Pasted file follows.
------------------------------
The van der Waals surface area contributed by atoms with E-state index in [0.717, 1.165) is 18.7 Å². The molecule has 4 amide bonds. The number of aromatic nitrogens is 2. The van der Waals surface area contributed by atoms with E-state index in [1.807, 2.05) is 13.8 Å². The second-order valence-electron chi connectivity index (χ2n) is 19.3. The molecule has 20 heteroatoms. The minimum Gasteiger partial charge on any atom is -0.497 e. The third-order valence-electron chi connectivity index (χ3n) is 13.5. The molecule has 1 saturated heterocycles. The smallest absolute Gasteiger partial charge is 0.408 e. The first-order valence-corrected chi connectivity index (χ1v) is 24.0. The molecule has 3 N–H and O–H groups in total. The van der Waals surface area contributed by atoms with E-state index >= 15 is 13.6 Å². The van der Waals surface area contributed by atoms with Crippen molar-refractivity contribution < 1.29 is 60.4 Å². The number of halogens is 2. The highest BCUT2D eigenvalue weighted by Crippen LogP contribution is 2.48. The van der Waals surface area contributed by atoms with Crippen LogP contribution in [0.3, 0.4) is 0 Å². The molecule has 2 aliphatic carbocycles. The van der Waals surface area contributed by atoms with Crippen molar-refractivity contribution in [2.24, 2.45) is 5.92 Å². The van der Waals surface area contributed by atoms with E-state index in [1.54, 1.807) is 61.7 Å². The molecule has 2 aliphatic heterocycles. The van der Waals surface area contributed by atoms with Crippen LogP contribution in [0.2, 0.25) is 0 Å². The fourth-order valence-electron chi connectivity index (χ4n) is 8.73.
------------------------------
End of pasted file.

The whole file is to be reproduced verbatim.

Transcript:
The van der Waals surface area contributed by atoms with E-state index in [0.717, 1.165) is 18.7 Å². The molecule has 4 amide bonds. The number of aromatic nitrogens is 2. The van der Waals surface area contributed by atoms with E-state index in [1.807, 2.05) is 13.8 Å². The second-order valence-electron chi connectivity index (χ2n) is 19.3. The molecule has 20 heteroatoms. The minimum Gasteiger partial charge on any atom is -0.497 e. The third-order valence-electron chi connectivity index (χ3n) is 13.5. The molecule has 1 saturated heterocycles. The smallest absolute Gasteiger partial charge is 0.408 e. The first-order valence-corrected chi connectivity index (χ1v) is 24.0. The molecule has 3 N–H and O–H groups in total. The van der Waals surface area contributed by atoms with E-state index >= 15 is 13.6 Å². The van der Waals surface area contributed by atoms with Crippen molar-refractivity contribution < 1.29 is 60.4 Å². The number of halogens is 2. The highest BCUT2D eigenvalue weighted by Crippen LogP contribution is 2.48. The van der Waals surface area contributed by atoms with Crippen LogP contribution in [0.3, 0.4) is 0 Å². The molecule has 2 aliphatic carbocycles. The van der Waals surface area contributed by atoms with Crippen molar-refractivity contribution in [2.24, 2.45) is 5.92 Å². The van der Waals surface area contributed by atoms with E-state index in [1.54, 1.807) is 61.7 Å². The molecule has 2 aliphatic heterocycles. The van der Waals surface area contributed by atoms with Crippen LogP contribution in [0.2, 0.25) is 0 Å². The fourth-order valence-electron chi connectivity index (χ4n) is 8.73.